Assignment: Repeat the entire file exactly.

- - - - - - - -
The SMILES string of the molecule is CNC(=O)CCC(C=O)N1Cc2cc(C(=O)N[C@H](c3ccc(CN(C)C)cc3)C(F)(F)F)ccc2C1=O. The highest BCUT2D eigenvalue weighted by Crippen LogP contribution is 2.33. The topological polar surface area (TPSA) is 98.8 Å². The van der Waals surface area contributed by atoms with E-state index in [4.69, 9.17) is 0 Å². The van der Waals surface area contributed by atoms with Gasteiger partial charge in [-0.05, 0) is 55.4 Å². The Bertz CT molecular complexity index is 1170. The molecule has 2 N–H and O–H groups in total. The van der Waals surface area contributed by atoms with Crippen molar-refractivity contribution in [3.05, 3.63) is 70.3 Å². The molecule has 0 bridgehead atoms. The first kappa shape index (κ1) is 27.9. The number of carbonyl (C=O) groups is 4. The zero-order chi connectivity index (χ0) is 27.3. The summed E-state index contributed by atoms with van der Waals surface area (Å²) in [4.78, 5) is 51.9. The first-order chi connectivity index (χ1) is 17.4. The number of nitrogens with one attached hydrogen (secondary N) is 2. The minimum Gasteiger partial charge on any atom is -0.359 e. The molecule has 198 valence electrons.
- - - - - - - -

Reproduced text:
The SMILES string of the molecule is CNC(=O)CCC(C=O)N1Cc2cc(C(=O)N[C@H](c3ccc(CN(C)C)cc3)C(F)(F)F)ccc2C1=O. The highest BCUT2D eigenvalue weighted by Crippen LogP contribution is 2.33. The topological polar surface area (TPSA) is 98.8 Å². The van der Waals surface area contributed by atoms with E-state index in [4.69, 9.17) is 0 Å². The van der Waals surface area contributed by atoms with Gasteiger partial charge in [-0.05, 0) is 55.4 Å². The Bertz CT molecular complexity index is 1170. The molecule has 2 N–H and O–H groups in total. The van der Waals surface area contributed by atoms with Crippen molar-refractivity contribution in [3.05, 3.63) is 70.3 Å². The molecule has 0 bridgehead atoms. The first kappa shape index (κ1) is 27.9. The number of carbonyl (C=O) groups is 4. The zero-order chi connectivity index (χ0) is 27.3. The summed E-state index contributed by atoms with van der Waals surface area (Å²) in [4.78, 5) is 51.9. The first-order chi connectivity index (χ1) is 17.4. The number of nitrogens with one attached hydrogen (secondary N) is 2. The minimum Gasteiger partial charge on any atom is -0.359 e. The molecule has 198 valence electrons.